Chunk distribution within sections

I expected a more uniform distribution over xor space with as many as 100 vaults.

Redistribution of vaults would make xor addresses less random, (and a section possibly less secure?)

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Let’s comparing three strategies for vault naming: uniform vault names vs random vault names vs best-fit vault names (where vaults are required to join the section with a random name within the biggest existing gap between vault names).

I’ve been using the term ‘spacing’ for the gap between two vault names.

Variation in spacing is a good measure of uniformity. Low variation of spacing means all the vaults are pretty evenly spaced out, and high variation means there’s a lot of bunching and also big gaps.

The variation is very definitely noticeable, but doesn’t really bring the variation much closer to uniform.

Naming  Variation
Uniform     0.018
Best Fit    1.420
Random      5.340

(Nerd details: Uniform variation is not exactly 0 because you can’t exactly fit 100 vaults uniformly into a binary namespace. Variation is actually the standard deviation of all spacings divided by 10^18 using vault names of type uint64. The variation is taken from five tests to give an average variation.)

An example vault distribution is shown below, first random vault names, then best-fit vault names. To my eye there’s not much difference, but looking through the statistical analysis it’s actually quite significant and easily detected with statistics.

In summary, the strategy to relocate between two specific vaults definitely seems to help give a more uniform spacing.


The next question is, does spacing of vaults contribute to keeping the chunk load fairly even?

From the charts below, my eye would guess the distribution for best-fit vault naming definitely falls between random and uniform naming. Best-fit naming seems much closer to random than uniform. The difference between the heaviest loaded vault for each naming strategy seems to roughly line up with the variation test.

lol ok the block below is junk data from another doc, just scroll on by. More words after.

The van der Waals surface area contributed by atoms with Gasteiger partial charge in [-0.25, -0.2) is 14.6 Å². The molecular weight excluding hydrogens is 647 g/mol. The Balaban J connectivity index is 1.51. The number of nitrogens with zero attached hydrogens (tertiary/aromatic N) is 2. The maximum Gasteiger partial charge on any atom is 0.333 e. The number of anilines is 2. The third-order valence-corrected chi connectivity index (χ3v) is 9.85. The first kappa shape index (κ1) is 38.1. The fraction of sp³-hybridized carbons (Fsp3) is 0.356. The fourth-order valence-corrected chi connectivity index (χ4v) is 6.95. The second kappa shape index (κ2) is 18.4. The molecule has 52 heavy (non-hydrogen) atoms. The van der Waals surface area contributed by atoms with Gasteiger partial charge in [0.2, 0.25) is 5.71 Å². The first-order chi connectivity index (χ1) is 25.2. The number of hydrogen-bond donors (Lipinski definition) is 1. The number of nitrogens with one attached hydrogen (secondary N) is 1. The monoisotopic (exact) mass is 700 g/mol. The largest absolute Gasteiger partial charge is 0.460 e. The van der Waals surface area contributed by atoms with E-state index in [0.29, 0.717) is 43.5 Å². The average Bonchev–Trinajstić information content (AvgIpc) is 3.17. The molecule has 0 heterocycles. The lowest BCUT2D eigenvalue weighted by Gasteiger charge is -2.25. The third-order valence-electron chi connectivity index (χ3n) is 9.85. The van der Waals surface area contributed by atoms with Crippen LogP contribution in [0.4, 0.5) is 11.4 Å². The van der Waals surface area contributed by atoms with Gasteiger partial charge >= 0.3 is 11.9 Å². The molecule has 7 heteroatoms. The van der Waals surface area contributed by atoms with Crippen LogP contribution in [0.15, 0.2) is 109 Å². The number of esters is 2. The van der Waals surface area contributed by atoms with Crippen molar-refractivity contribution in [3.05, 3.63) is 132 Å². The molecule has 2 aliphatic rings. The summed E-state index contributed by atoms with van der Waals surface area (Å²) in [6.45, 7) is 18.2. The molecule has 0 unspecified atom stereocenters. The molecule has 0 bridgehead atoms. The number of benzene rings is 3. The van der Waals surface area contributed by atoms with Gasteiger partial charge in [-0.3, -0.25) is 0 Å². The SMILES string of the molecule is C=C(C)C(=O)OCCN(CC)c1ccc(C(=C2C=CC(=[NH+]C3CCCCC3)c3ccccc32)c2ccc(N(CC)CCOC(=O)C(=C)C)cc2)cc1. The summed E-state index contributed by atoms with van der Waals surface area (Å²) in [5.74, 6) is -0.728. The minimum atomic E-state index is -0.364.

This is a distillation of a lot of info and testing, there’s potentially a lot of detail to get into so if you have questions I’m happy to go deeper.

Repository of tests here: https://github.com/iancoleman/safe_chunk_responsibility_simulation


Oh sorry my wording is confusing. Duplicates 1 means 1 copy of each chunk in the section. So 1 is no duplicates…! 8 duplicates means 8 copies, not original+8. I used the word ‘duplicates’ as a form of ‘duplication’ but the translation wasn’t quite right huh.

Super super super cool!

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A good reason to have binary section sizes 128, 256, 512 etc.?

When you take into account vault size distributions does this even matter? A 256TB vault should have more chunks than a 256GB vault. Now if instead all vaults are of fixed size than the vault placement is more critical, but random placement for random sizes might be just fine. Does your sim take into account vault size, or placement based on size?

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That was my initial interpretation, but then I got confused (and still am) because you guys speak of close vaults being responsible for the same chunks. Isn’t it only one vault responsible for the chunk if there is no duplication?